Secularization Is (Also) Individualization

Paolo Costa is a researcher at the Center for Religious Sciences of Fondazione Bruno Kessler in Trento, Italy

What is “secularization”?

The term sounds familiar enough. But can we assume that everybody knows what it is about?

Its field of application is, at least on the face of it, within everyone’s reach. Who does not have an opinion on the fate of religion today? In a range of positions going from the lamentations of those who day-in-day-out complain that “nothing is sacred anymore” to the dismay of those who do not understand how obscurantism and superstition have not yet disappeared from the face of the earth, the opinion niches where people can comfortably curl up are numerous and well known.

At the same time, however, it seems hazardous to presume that the word has been incorporated into everyday language. It is an easily verifiable fact that, if requested, many struggle to explain what exactly “secularization” is, displaying an indecision that does not seem to affect semantically contiguous terms such as secularism or de-Christianization.

The uncertain lexical appropriation can be taken to be the symptom of an intellectual operation that was only partially successful. In some respects, the word seems to function as a proper name and denotes a state of affairs analogous to a countable event in the physical world (for example that tree felled there or that cat dead on the roadside). This is not the case, though. Secularization is not a fact of the world around which an informed conversation can spontaneously flourish. Something more than a word is needed to achieve this. It takes a whole interpretive framework to make up one’s mind about its meaning and the available frameworks are multiple and at odds with one another.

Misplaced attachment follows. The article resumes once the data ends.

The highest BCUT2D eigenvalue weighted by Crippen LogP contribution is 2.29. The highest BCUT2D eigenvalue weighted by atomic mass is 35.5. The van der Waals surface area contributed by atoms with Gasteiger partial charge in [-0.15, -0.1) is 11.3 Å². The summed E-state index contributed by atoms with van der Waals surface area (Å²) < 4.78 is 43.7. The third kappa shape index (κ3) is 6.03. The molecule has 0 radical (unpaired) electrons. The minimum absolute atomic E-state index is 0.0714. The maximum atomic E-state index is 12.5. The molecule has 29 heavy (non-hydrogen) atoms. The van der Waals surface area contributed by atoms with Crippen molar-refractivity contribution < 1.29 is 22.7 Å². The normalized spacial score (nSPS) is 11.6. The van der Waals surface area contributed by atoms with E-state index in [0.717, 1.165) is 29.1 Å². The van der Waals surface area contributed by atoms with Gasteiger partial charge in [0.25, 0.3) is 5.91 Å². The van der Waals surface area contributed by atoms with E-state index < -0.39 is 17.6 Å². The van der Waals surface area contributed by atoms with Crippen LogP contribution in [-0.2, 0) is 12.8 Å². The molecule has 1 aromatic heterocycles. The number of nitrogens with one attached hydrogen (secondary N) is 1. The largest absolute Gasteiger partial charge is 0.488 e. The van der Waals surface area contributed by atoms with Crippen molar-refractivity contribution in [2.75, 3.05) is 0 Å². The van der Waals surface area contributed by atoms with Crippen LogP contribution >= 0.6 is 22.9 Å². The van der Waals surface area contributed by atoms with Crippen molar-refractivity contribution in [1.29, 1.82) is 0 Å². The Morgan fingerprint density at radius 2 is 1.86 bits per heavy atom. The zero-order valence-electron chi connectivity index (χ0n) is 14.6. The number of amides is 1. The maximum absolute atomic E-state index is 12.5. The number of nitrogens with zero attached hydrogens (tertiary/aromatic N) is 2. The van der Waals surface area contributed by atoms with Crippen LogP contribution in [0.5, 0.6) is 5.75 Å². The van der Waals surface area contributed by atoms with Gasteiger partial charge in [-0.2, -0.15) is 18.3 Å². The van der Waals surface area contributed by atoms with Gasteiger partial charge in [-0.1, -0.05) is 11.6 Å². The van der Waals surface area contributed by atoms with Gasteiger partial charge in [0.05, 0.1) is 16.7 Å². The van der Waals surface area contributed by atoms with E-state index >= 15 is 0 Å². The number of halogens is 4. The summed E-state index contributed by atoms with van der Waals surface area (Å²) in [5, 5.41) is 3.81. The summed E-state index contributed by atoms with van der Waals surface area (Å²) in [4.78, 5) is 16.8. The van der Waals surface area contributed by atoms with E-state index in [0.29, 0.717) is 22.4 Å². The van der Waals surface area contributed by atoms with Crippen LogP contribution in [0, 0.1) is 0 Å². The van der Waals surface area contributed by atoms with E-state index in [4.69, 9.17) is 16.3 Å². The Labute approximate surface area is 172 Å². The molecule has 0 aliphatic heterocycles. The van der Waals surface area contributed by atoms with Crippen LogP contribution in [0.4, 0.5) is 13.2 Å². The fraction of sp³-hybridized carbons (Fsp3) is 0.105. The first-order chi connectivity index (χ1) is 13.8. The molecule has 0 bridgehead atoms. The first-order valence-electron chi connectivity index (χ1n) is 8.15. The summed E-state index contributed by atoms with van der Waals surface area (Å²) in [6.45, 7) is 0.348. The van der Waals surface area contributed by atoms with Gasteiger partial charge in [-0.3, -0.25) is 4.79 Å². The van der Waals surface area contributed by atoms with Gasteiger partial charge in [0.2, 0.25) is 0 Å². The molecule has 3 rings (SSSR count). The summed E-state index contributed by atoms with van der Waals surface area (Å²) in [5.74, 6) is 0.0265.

In the brief space that is left, I want to argue in simple terms that by secularization people mean at least three different things today and that the too often ignored third meaning is especially important for us.

The commonest meaning of secularization is what I would call the “intransitive” one. According to it, the modern world secularizes itself, i.e. becomes more “worldly,” for reasons that go beyond the intentions of individuals. In other words, secularization is the result of a historical wide-ranging process, which is contingent on structural, scientific, economic, technological, social, political, and moral changes. A secularized society, put concisely, is a less religious society.

The second, less common meaning is, predictably, the “transitive” one. According to a different understanding of what happened to religion in the modern age, from a certain point onwards, let us say the XVI century, Christian doctrines, ideas, visions, and practices have been steadily secularized, i.e. translated into secular equivalents. Thus, for example, the Christian goal-oriented view of time gave rise to the modern idea of progress; the theological attribute of God’s omnipotence fed into modern political absolutism; Christian agape into secular humanitarianism; personalism into individualism; and so forth. According to this view of the early modern transition, Western “modernized” civilization is largely indebted, even parasitic upon Christianity: it is, like it or not, secularized Christianity.